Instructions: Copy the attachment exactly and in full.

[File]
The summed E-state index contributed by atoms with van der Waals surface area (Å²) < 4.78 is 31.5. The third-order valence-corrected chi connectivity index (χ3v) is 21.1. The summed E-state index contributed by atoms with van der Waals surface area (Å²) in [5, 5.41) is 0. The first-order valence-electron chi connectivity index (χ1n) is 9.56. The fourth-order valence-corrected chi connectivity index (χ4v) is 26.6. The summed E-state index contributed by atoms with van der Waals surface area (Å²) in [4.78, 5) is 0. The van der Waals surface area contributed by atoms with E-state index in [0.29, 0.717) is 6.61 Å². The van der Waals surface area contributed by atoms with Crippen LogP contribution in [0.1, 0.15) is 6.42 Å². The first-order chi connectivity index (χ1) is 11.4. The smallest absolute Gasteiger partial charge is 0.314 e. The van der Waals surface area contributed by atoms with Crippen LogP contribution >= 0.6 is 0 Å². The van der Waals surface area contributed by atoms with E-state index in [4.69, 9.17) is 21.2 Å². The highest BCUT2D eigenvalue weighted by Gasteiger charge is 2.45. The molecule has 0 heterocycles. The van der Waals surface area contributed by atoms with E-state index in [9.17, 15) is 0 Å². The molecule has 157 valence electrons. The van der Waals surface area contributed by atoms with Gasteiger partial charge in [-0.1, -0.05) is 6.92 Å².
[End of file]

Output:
The summed E-state index contributed by atoms with van der Waals surface area (Å²) < 4.78 is 31.5. The third-order valence-corrected chi connectivity index (χ3v) is 21.1. The summed E-state index contributed by atoms with van der Waals surface area (Å²) in [5, 5.41) is 0. The first-order valence-electron chi connectivity index (χ1n) is 9.56. The fourth-order valence-corrected chi connectivity index (χ4v) is 26.6. The summed E-state index contributed by atoms with van der Waals surface area (Å²) in [4.78, 5) is 0. The van der Waals surface area contributed by atoms with E-state index in [0.29, 0.717) is 6.61 Å². The van der Waals surface area contributed by atoms with Crippen LogP contribution in [0.1, 0.15) is 6.42 Å². The first-order chi connectivity index (χ1) is 11.4. The smallest absolute Gasteiger partial charge is 0.314 e. The van der Waals surface area contributed by atoms with Crippen LogP contribution >= 0.6 is 0 Å². The van der Waals surface area contributed by atoms with E-state index in [4.69, 9.17) is 21.2 Å². The highest BCUT2D eigenvalue weighted by Gasteiger charge is 2.45. The molecule has 0 heterocycles. The van der Waals surface area contributed by atoms with E-state index in [9.17, 15) is 0 Å². The molecule has 157 valence electrons. The van der Waals surface area contributed by atoms with Gasteiger partial charge in [-0.1, -0.05) is 6.92 Å².